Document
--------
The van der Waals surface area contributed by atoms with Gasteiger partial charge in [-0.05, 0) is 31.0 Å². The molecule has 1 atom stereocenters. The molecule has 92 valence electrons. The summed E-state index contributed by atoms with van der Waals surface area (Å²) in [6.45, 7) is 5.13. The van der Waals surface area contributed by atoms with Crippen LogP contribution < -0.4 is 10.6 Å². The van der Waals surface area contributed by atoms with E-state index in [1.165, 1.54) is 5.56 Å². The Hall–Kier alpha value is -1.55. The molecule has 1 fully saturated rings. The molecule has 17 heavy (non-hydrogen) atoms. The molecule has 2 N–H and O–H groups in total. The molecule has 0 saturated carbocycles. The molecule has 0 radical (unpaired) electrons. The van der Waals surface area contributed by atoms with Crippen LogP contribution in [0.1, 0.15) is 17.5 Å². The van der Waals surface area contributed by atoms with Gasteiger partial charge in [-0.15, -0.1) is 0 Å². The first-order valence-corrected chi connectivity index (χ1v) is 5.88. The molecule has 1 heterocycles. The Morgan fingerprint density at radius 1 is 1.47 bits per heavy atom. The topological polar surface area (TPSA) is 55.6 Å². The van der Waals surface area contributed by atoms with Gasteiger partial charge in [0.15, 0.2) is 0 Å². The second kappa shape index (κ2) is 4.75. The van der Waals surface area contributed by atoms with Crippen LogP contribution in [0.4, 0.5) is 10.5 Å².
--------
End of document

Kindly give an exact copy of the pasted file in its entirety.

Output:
The van der Waals surface area contributed by atoms with Gasteiger partial charge in [-0.05, 0) is 31.0 Å². The molecule has 1 atom stereocenters. The molecule has 92 valence electrons. The summed E-state index contributed by atoms with van der Waals surface area (Å²) in [6.45, 7) is 5.13. The van der Waals surface area contributed by atoms with Crippen LogP contribution < -0.4 is 10.6 Å². The van der Waals surface area contributed by atoms with E-state index in [1.165, 1.54) is 5.56 Å². The Hall–Kier alpha value is -1.55. The molecule has 1 fully saturated rings. The molecule has 17 heavy (non-hydrogen) atoms. The molecule has 2 N–H and O–H groups in total. The molecule has 0 saturated carbocycles. The molecule has 0 radical (unpaired) electrons. The van der Waals surface area contributed by atoms with Crippen LogP contribution in [0.1, 0.15) is 17.5 Å². The van der Waals surface area contributed by atoms with Gasteiger partial charge in [-0.15, -0.1) is 0 Å². The first-order valence-corrected chi connectivity index (χ1v) is 5.88. The molecule has 1 heterocycles. The Morgan fingerprint density at radius 1 is 1.47 bits per heavy atom. The topological polar surface area (TPSA) is 55.6 Å². The van der Waals surface area contributed by atoms with Gasteiger partial charge in [0.15, 0.2) is 0 Å². The second kappa shape index (κ2) is 4.75. The van der Waals surface area contributed by atoms with Crippen LogP contribution in [0.4, 0.5) is 10.5 Å².